Derivation/affixation:

Creating a new word out from an old word, by adding suffix or prefix is called derivation.

The word is formed by two or more parts, the main part is called the base or the
stem
, and the second part is called
affixes.


Affixes
can be either
prefix
or
suffix
and sometimes
infixes

, ‘
in-

un-
‘, ‘
re-
‘ and ‘
pre-
‘ are some of the common prefixes,

-ist
’, ‘
-er
’, ‘
-ite
\ and ‘
-ity
are some of the common suffixes.


• The importance of the process of how a word is shaped in English is still underestimated by planners, book writers and teachers. The word-formation is usually taken for- granted and words are still assigned to categories e.g. verb, noun, adverb, adjective etc.

• EFL students are left to their abilities to use dictionaries and guessing skills to understand such processes.
so, how can a foreign language learner come to perceive, for example, that ‘
carelessness
’ is formed by the addition of two suffixes ‘
less
’ and ‘
ness
’, and not a ordinary vocabulary item?
Lyons (1981) does not even see the necessity of listing a word like ‘politeness’ in a dictionary as a vocabulary unit, since both its meaning and its grammatical properties are predictable.
According to Corson (1985), “difficulties for many people in articulating and decoding words in a context often seem due to
the form

rather than to

the meaning
of the words”.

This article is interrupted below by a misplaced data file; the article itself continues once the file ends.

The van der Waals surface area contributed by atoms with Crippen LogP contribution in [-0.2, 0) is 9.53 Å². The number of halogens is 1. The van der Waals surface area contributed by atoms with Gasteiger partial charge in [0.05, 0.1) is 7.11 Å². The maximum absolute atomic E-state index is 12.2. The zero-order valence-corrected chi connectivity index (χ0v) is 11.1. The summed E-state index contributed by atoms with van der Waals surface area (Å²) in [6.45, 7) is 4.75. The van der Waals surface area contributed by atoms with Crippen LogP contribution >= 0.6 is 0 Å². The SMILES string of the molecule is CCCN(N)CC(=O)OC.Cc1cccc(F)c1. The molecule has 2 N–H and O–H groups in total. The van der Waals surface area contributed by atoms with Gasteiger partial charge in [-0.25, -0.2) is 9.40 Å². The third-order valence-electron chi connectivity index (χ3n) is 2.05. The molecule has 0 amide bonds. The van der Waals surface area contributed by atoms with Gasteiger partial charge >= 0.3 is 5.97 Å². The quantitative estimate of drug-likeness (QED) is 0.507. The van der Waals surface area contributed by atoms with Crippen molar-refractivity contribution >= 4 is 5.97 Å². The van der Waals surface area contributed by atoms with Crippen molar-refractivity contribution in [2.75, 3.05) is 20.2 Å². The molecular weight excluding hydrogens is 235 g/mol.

If a language learner is familiar with how these words are combined, they got the core base of vocabulary and their growth.
So, morphological knowledge should be presented to students in early levels.

It’s also a good idea to provide the ESL students a basic knowledge of the meaning of the borrowed words and Latin roots.

Because ESL students can learn new words easily and faster by comparing and contrasting between a foreign word and a similar word in their native language.

- by the knowledge of the affixation process the teacher can ask his students to find the stem word, or ask them to form adverbs or adjectives by using some affixes.
- Also, he can ask to decode a certain acronym to the full statement.
- By introducing the borrowing process, students can be asked about the origin of these borrowed words.

Such exercises would help EFL/ESL students not only decode new vocabulary, but also to encode them.
There are different exercises that the teacher can include these processes to teach students new vocabulary.
The reason behind teaching word-formation processes is that learners are likely to attach meanings to words which they have never encountered before if they can recognize the presence of familiar morphemes



Therefore, students need to know facts about word formation processes and how to put words to fit different grammatical contexts as words can change their shape and their grammatical value, too.

• Word-formation processes are very essential for EFL teaching, it has been said that it is very possible that one of the main reasons for the poor performance in English among EFL learners could be found in their English curriculum that does not include teaching the English word formation which is usually taken for-granted



Therefore, curriculum planners, book writers, designers and English language teachers should attribute much importance to these processes.